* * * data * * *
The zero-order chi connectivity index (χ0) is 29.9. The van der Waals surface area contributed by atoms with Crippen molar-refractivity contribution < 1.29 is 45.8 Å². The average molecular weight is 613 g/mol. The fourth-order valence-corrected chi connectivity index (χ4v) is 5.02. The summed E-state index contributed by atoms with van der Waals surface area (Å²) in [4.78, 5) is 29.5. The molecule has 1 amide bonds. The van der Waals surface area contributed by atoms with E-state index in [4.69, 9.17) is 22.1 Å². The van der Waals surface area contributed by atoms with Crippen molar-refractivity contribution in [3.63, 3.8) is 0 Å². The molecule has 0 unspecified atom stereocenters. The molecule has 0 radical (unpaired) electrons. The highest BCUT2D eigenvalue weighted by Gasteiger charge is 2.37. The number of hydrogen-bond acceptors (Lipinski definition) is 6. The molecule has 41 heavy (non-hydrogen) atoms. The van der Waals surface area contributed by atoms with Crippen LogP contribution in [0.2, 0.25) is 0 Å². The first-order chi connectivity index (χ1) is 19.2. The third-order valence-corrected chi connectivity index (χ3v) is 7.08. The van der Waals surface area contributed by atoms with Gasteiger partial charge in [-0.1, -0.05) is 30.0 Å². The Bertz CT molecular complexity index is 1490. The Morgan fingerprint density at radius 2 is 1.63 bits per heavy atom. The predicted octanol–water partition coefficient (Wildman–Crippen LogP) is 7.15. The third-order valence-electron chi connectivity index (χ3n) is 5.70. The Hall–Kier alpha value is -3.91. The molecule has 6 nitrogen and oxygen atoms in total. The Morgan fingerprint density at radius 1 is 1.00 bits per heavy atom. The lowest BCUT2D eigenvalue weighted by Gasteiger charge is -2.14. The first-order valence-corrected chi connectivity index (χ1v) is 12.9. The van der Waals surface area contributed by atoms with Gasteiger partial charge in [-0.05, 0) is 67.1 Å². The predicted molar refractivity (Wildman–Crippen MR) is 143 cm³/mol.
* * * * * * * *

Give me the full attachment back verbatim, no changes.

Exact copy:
The zero-order chi connectivity index (χ0) is 29.9. The van der Waals surface area contributed by atoms with Crippen molar-refractivity contribution < 1.29 is 45.8 Å². The average molecular weight is 613 g/mol. The fourth-order valence-corrected chi connectivity index (χ4v) is 5.02. The summed E-state index contributed by atoms with van der Waals surface area (Å²) in [4.78, 5) is 29.5. The molecule has 1 amide bonds. The van der Waals surface area contributed by atoms with E-state index in [4.69, 9.17) is 22.1 Å². The van der Waals surface area contributed by atoms with Crippen molar-refractivity contribution in [3.63, 3.8) is 0 Å². The molecule has 0 unspecified atom stereocenters. The molecule has 0 radical (unpaired) electrons. The highest BCUT2D eigenvalue weighted by Gasteiger charge is 2.37. The number of hydrogen-bond acceptors (Lipinski definition) is 6. The molecule has 41 heavy (non-hydrogen) atoms. The van der Waals surface area contributed by atoms with Crippen LogP contribution in [0.2, 0.25) is 0 Å². The first-order chi connectivity index (χ1) is 19.2. The third-order valence-corrected chi connectivity index (χ3v) is 7.08. The van der Waals surface area contributed by atoms with Gasteiger partial charge in [-0.1, -0.05) is 30.0 Å². The Bertz CT molecular complexity index is 1490. The Morgan fingerprint density at radius 2 is 1.63 bits per heavy atom. The predicted octanol–water partition coefficient (Wildman–Crippen LogP) is 7.15. The third-order valence-electron chi connectivity index (χ3n) is 5.70. The Hall–Kier alpha value is -3.91. The molecule has 6 nitrogen and oxygen atoms in total. The Morgan fingerprint density at radius 1 is 1.00 bits per heavy atom. The lowest BCUT2D eigenvalue weighted by Gasteiger charge is -2.14. The first-order valence-corrected chi connectivity index (χ1v) is 12.9. The van der Waals surface area contributed by atoms with Gasteiger partial charge in [-0.05, 0) is 67.1 Å². The predicted molar refractivity (Wildman–Crippen MR) is 143 cm³/mol.